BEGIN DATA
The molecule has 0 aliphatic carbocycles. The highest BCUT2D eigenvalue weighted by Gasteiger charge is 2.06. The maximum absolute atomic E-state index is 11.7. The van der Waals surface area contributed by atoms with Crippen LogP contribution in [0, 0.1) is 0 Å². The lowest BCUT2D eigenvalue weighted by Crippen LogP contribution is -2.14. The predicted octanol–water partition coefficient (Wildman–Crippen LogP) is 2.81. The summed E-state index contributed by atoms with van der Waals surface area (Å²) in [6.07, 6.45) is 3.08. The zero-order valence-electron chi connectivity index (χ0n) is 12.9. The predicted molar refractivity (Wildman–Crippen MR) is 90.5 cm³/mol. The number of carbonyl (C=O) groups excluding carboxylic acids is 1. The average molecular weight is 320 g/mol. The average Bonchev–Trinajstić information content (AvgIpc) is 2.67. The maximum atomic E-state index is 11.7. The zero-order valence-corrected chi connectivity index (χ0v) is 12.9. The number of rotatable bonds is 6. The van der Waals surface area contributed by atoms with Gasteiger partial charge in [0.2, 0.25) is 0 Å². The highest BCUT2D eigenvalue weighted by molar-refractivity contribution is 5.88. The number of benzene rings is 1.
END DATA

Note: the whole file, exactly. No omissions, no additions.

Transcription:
The molecule has 0 aliphatic carbocycles. The highest BCUT2D eigenvalue weighted by Gasteiger charge is 2.06. The maximum absolute atomic E-state index is 11.7. The van der Waals surface area contributed by atoms with Crippen LogP contribution in [0, 0.1) is 0 Å². The lowest BCUT2D eigenvalue weighted by Crippen LogP contribution is -2.14. The predicted octanol–water partition coefficient (Wildman–Crippen LogP) is 2.81. The summed E-state index contributed by atoms with van der Waals surface area (Å²) in [6.07, 6.45) is 3.08. The zero-order valence-electron chi connectivity index (χ0n) is 12.9. The predicted molar refractivity (Wildman–Crippen MR) is 90.5 cm³/mol. The number of carbonyl (C=O) groups excluding carboxylic acids is 1. The average molecular weight is 320 g/mol. The average Bonchev–Trinajstić information content (AvgIpc) is 2.67. The maximum atomic E-state index is 11.7. The zero-order valence-corrected chi connectivity index (χ0v) is 12.9. The number of rotatable bonds is 6. The van der Waals surface area contributed by atoms with Gasteiger partial charge in [0.2, 0.25) is 0 Å². The highest BCUT2D eigenvalue weighted by molar-refractivity contribution is 5.88. The number of benzene rings is 1.